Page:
Original Card Games by David Parlett
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Players 2   Cards 52   Type Plain tricks
This game was going to be based on two-card Poker combinations, but somehow they didn't fit into the intended scheme of things.
Fifty-two, ranking from high to low KQJ1098765432A in each suit. Aces are always lower than deuces.
Shuffle the cards thoroughly and deal seven to each player, face down and one at a time. Stack the remainder face down in a stock called the Can (if you like puns. If not, it's called the stock).
To win 27 or more cards in tricks. Each trick consists of two cards from each player.
Non-dealer leads to the first trick and the winner of each trick leads to the next. The leader to a trick places two cards from their hand on the table and announces either 'High' or 'Low'. The follower then plays out two cards from their hand and will seek (if able and willing) to follow the same suit pattern. There are three suit patterns:
  1. Flush = two cards of the same suit
  2. Colour = two cards of the same colour (red or black) but different suits
  3. Mix = two cards of different colours (one red and one black)
If the leader declared ‘High’, the trick is taken by the two cards with the higher top card, or, if equal, the higher accompanying card.

If the leader declared 'Low' it is taken by the two cards with the lower bottom card, or, if equal, the lower accompanying card. (Ace is lowest, remember.)

Whoever plays the winning cards wins any three of the four cards played, the fourth going to the loser. They similarly win three cards if the follower fails to match the suit pattern, but nevertheless plays the highest or lowest card (as announced). The loser of the trick wins one card. (Note: If the suit pattern is 'colour', the two cards must be of different suits.)

If the follower neither matches the suit pattern nor plays the highest or lowest card (as announced), the leader wins all four cards and leads to the next trick.

If the follower both matches the suit pattern and ties by playing cards of identical ranks, both players win two of the four cards played and the follower leads to the next trick.

Before the next trick is led both players replenish their hands by drawing two cards from the Can, or one when only one remains, and thereafter none.
When leading, you may lead two cards of the same rank, as 8-8 or K-K, regardless of suit/colour composition, and announce either 'High' or 'Low'. If you announce ‘High’ the trick goes to whoever plays the higher-ranking pair, otherwise to whoever wins the lower-ranking pair, and that player wins three of the four cards played. If both play pairs of equal rank, they win two cards each and the follower leads to the next trick. If the follower fails to play a pair, the leader wins all four cards, or three if the follower’s cards are of exactly the same suits as the leader’s.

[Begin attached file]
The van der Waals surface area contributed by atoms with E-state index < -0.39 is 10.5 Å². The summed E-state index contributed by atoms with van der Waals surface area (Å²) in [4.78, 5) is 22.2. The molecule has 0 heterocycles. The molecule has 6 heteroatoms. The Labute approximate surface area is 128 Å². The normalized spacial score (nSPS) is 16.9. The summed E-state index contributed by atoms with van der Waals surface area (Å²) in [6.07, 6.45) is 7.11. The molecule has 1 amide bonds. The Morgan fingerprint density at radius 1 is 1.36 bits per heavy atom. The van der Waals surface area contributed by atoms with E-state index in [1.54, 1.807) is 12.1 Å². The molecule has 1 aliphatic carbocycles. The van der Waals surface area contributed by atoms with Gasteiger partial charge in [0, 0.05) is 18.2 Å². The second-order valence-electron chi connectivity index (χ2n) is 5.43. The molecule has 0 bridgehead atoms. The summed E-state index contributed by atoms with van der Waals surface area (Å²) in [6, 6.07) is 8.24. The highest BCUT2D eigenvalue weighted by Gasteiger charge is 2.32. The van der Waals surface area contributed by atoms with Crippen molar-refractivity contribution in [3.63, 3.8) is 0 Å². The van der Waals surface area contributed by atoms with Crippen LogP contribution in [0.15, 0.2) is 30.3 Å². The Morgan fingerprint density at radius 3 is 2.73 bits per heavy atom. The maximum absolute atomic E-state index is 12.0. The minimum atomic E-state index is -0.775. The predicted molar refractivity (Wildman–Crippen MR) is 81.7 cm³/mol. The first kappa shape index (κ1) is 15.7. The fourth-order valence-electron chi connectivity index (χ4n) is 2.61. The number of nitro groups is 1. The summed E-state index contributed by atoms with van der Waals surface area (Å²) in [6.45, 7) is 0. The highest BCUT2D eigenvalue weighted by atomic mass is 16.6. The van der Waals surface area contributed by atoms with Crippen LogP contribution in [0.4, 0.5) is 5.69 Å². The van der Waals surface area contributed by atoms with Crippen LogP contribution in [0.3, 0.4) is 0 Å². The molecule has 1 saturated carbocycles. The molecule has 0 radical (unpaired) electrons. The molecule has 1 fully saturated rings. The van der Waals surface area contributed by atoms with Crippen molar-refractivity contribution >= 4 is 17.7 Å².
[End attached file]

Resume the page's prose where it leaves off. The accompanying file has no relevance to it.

Illustrated examples
Examples of play
(1) heartQ-8 led, wins if Low declared, else loses to spadeQ-10;
(2) spade3- club9 led, diamond4- spadeJ: = spade3 wins if Low announced, else heartJ;
(3) clubJ wins if High declared, else spade5;
(4) heartJ- diamondJ led, spade7- spade7 = Jacks win, but only three cards because Sevens match suits;
(5) club6- diamond2 led, heart6- club2 = tie, both win 2 cards;
(6) heartJ- diamondJ led, heartK- spade8 = pair wins 4 cards.

Play ceases when one player correctly claims to have won at least 27 cards. That player scores one game point for each card in excess of the number of cards won by the loser. If the claim proves false, the other player scores 5 game points. If both players each win just 26 cards then whoever reached it first scores 1 game point.

The cards are then thoroughly shuffled and dealt by whoever did not lead first in the previous game.
A game is won by the first player to reach a total of 10 score-points, or any other agreed number.
When following to a trick you need not follow the same suit pattern if you think it preferable to keep hold of certain cards or to get rid of two that may not be of much use later. On the whole, you might prefer to retain pairs, or high or low cards as potential future trick-winners, and discard middling unpaired cards between, say, Five and Ten.